CFP: “Australia and Shakespeare”

Australia and Shakespeare

In 2012, the London Olympics year, Shakespeare’s Globe curated a festival of Shakespeare productions entitled Globe to Globe. Productions came to the Globe from all over the world – a total 37 plays in 37 different languages. Early in the planning process I was contacted and asked if I knew of any productions in an Australian Aboriginal language; I did not. However, the question unsettled me. While there is a provocation in performing Shakespeare in a language other than English, the Globe’s contribution to the Cultural Olympiad risked constructing what Helen Gilbert and Jacqueline Lo identify as ‘thin’ cultural cosmopolitanism, which boasts a ‘patina of international sophistication’ and often purveys ‘an array of highly ethnicised individuals and groups’ (Performance and Cosmopolitics 8-9). More particularly, the Globe’s cosmopolitan project effectively made it extremely unlikely that Australia could make a major contribution to the festival; in the end, Perth-based Yirra Yaakin Theatre Company accepted the Globe’s invitation to present sonnets in the Noongar language as part of multi-lingual reading of all 154 sonnets. Given that, as far as I know, the only Australian Shakespeare theatre production to tour to the UK, Shakespeare’s home territory, is the Bell Shakespeare’s Comedy of Errors in 2006, the Globe’s approach was perpetuating the habitual marginalisation of Australian Shakespeare performance from the perspective of UK theatre. As a consequence of this, I am proposing an issue of Australian Studies which seeks to showcase as well as interrogate Shakespeare and Australia in performance, in film, and in culture. It will include a wide-ranging interview with Geoffrey Rush on his experiences of Shakespeare as a performer, director and a member of the audience. It will seek to map out and to analyse the variety, the contradictions and the excitement of Australia’s conflicted interactions with Shakespeare.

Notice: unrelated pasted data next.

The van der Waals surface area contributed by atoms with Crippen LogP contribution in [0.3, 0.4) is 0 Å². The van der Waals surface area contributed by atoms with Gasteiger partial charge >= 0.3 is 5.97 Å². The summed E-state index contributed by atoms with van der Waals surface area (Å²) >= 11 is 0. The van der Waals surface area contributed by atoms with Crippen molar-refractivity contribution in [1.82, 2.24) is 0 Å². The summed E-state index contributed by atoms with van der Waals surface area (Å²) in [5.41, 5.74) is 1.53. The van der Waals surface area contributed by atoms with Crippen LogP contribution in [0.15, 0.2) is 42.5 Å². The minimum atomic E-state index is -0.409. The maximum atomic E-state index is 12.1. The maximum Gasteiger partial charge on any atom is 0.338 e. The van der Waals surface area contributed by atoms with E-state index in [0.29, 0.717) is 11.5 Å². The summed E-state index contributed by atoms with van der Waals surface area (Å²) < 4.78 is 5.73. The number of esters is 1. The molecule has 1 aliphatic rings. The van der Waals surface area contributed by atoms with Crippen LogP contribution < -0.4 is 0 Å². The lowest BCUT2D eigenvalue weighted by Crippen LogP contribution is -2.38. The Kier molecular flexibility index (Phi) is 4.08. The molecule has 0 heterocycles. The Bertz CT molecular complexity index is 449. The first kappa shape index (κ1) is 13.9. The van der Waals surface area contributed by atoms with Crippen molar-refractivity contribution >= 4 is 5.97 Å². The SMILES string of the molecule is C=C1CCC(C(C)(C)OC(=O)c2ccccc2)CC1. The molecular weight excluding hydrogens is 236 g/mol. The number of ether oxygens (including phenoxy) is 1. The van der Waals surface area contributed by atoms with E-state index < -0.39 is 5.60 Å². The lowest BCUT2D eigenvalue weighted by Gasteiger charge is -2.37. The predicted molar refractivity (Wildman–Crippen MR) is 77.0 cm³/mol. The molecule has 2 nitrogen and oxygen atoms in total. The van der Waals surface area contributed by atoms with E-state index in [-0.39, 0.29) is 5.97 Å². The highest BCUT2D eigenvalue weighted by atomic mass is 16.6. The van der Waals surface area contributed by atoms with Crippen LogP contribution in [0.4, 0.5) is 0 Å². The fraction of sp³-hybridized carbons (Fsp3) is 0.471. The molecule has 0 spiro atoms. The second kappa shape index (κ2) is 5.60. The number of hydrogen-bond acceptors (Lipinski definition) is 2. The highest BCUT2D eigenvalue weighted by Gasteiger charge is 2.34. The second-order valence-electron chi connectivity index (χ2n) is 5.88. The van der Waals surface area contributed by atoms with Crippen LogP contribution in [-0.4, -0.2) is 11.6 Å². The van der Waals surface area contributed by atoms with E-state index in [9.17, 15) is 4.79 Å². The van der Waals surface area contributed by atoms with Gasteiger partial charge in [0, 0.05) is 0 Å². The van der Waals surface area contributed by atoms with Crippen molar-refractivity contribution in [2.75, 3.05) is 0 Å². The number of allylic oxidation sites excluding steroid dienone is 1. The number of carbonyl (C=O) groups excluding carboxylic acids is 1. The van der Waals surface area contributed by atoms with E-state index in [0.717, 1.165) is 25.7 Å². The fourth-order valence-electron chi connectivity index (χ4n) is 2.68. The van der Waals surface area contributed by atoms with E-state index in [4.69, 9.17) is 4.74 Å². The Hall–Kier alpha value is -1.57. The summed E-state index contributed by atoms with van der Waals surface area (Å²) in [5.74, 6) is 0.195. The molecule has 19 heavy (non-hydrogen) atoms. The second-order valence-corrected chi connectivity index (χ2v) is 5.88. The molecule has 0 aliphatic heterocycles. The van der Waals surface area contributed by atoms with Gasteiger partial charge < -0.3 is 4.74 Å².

Essays might explore

  • Histories of Shakespeare in Australia – in production, in education, in rehearsal, in marketing, as cultural capital,
  • Practitioners’ work with Shakespeare – directors, designers, performers, actor trainers etc
  • A particular company/ venue/ approach (Stand Up For Shakespeare; the UWA Fortune theatre; The Australian Shakespeare Company; the Queensland Shakespeare Ensemble)
  • A particularly influential/ provocative/ popular production
  • Australian adaptations/ remixes/ spin offs (for example, Popular Mechanicals)/ ballets (for example, Helpmann’s Hamlet)
  • Touring Shakespeare – Australian and overseas companies
  • Shakespeare and applied or community contexts: prisons, detention centres, schools
  • Shakespeare and indigeneity
  • Shakespeare and translation
  • Original Practices in Australia
  • Shakespeare and Australia film – from the Romeo and Juliet in The Sentimental Bloke to Geoffrey Wright’s Macbeth
  • Shakespeare’s contemporaries in Australia
  • Shakespearian practitioners working on Shakespeare across the world (for example, Elijah Moshinksy, Judith Anderson, Keith Michell)

Australian Studies is a refereed online journal hosted by the NLA. Submission guidelines appear at

The deadline for submission of essays is 31 March 2013
Elizabeth Schafer